Stephen A. Kent (Ph.D.)
Department of Sociology
University of Alberta
Edmonton, Alberta, CANADA
Although some social scientists insist that Scientology is a religion, the more appropriate position to take is that the organization is a multi faceted transnational that has religion as only one of its many components. Other components include political aspirations, business ventures, cultural productions, pseudo-medical practices, pseudo-psychiatric claims, and (among its most devoted members who have joined the Sea Organization), an alternative family structure. Sea Organization's job demands appear to allow little time for quality child rearing. Most disturbing, however, about Sea Organization life is that members can be subject to extremely severe and intrusive punishments through security checks, internal hearings called "Committees of Evidence," and a forced labour and re-indoctrination program known as the Rehabilitation Project Force (RPF) and its harshest companion, the RPF's RPF. Taken together, these harsh and intrusive punishments likely violate a number of human rights clauses as outlined by two United Nations statements.
June 30, 1997
Scientology--- Is this a religion?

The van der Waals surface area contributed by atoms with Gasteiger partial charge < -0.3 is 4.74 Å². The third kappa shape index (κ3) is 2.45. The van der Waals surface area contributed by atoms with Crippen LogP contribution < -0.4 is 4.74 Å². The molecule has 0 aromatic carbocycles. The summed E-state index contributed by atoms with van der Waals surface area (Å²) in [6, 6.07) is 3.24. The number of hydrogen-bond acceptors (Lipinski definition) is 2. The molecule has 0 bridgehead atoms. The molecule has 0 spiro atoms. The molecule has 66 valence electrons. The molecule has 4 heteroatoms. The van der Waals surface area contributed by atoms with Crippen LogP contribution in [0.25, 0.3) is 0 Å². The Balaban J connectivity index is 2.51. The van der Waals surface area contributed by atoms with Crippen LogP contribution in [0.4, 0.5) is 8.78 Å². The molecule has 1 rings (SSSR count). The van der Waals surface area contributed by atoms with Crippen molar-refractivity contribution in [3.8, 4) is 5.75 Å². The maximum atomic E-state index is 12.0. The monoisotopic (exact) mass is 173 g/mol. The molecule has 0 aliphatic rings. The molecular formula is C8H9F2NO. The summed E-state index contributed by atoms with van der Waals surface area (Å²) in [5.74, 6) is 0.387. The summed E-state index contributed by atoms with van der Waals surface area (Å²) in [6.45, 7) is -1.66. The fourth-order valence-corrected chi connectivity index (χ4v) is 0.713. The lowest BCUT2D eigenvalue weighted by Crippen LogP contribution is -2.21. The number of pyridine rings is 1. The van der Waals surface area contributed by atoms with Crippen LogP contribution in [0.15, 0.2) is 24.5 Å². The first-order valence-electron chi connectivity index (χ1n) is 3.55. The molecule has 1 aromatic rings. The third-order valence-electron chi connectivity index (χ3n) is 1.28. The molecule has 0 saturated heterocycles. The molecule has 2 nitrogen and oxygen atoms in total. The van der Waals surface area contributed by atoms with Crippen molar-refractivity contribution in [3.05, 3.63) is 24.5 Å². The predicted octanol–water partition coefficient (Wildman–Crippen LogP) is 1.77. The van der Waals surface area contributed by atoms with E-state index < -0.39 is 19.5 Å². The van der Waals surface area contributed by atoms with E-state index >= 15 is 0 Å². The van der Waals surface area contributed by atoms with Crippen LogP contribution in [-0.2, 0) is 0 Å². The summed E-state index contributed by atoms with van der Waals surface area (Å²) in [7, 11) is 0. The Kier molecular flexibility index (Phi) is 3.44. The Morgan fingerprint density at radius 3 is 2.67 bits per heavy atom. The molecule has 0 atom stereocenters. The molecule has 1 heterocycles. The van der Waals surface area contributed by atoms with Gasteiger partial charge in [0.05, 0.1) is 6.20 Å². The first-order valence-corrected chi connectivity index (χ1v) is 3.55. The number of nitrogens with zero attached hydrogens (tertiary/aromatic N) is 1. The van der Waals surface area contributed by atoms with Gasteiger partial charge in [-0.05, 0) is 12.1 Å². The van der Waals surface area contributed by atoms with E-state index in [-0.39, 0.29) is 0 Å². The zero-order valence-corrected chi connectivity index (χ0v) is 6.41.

Rarely, if ever, in the post-war period have diplomats from the superpowers troubled themselves over questions about the alleged religious nature of a transnational organization. Consequently, the current debate between Germany and the United States over the alleged religious nature of Scientology is remarkable, and probably unique in recent history. The fact that German officials, institutions, and citizens are seeking additional information about this organization is commendable, and I am grateful for the opportunity to share insights that may help to clarify the issues in this debate.
For the record, I did not have any contact with German parliamentary officials as I was preparing my talk. For about ten minutes I spoke by telephone with one German professor who is involved with the current discussion about the organization, but we only touched briefly on issues related to Scientology. The German Kirchentag paid my air fare and my hotel in Leipzig, and Berliner Dialog is covering some of my expenses, but they are not paying me a fee or honorarium. I prepared my talk while in Canada, and did not consult with anyone in Germany or elsewhere about its content. I had complete freedom to write whatever I wanted around the general topic of the debate about Scientology's religious claims.